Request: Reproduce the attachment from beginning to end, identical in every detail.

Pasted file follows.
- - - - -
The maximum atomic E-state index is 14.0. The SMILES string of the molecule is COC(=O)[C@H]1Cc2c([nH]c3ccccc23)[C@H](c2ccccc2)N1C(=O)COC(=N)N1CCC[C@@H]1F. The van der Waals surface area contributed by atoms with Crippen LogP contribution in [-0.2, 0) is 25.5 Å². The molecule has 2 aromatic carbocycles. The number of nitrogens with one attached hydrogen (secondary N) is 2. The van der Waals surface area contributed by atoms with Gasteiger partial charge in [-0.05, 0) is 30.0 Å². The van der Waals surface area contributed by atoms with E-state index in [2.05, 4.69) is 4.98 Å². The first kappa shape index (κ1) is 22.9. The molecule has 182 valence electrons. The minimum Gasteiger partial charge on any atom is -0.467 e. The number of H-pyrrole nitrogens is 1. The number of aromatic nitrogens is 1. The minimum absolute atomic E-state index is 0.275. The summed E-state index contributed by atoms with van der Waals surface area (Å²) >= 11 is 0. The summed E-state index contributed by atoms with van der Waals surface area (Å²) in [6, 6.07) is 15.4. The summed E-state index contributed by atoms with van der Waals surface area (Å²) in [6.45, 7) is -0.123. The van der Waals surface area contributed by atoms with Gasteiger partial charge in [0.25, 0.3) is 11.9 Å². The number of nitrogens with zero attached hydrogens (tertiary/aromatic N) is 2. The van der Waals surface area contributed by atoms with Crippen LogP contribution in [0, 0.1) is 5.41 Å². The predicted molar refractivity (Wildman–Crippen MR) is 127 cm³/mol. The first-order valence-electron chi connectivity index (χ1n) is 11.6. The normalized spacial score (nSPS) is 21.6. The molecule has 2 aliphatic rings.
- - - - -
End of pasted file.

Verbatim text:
The maximum atomic E-state index is 14.0. The SMILES string of the molecule is COC(=O)[C@H]1Cc2c([nH]c3ccccc23)[C@H](c2ccccc2)N1C(=O)COC(=N)N1CCC[C@@H]1F. The van der Waals surface area contributed by atoms with Crippen LogP contribution in [-0.2, 0) is 25.5 Å². The molecule has 2 aromatic carbocycles. The number of nitrogens with one attached hydrogen (secondary N) is 2. The van der Waals surface area contributed by atoms with Gasteiger partial charge in [-0.05, 0) is 30.0 Å². The van der Waals surface area contributed by atoms with E-state index in [2.05, 4.69) is 4.98 Å². The first kappa shape index (κ1) is 22.9. The molecule has 182 valence electrons. The minimum Gasteiger partial charge on any atom is -0.467 e. The number of H-pyrrole nitrogens is 1. The number of aromatic nitrogens is 1. The minimum absolute atomic E-state index is 0.275. The summed E-state index contributed by atoms with van der Waals surface area (Å²) >= 11 is 0. The summed E-state index contributed by atoms with van der Waals surface area (Å²) in [6, 6.07) is 15.4. The summed E-state index contributed by atoms with van der Waals surface area (Å²) in [6.45, 7) is -0.123. The van der Waals surface area contributed by atoms with Gasteiger partial charge in [0.25, 0.3) is 11.9 Å². The number of nitrogens with zero attached hydrogens (tertiary/aromatic N) is 2. The van der Waals surface area contributed by atoms with Crippen LogP contribution in [0, 0.1) is 5.41 Å². The predicted molar refractivity (Wildman–Crippen MR) is 127 cm³/mol. The first-order valence-electron chi connectivity index (χ1n) is 11.6. The normalized spacial score (nSPS) is 21.6. The molecule has 2 aliphatic rings.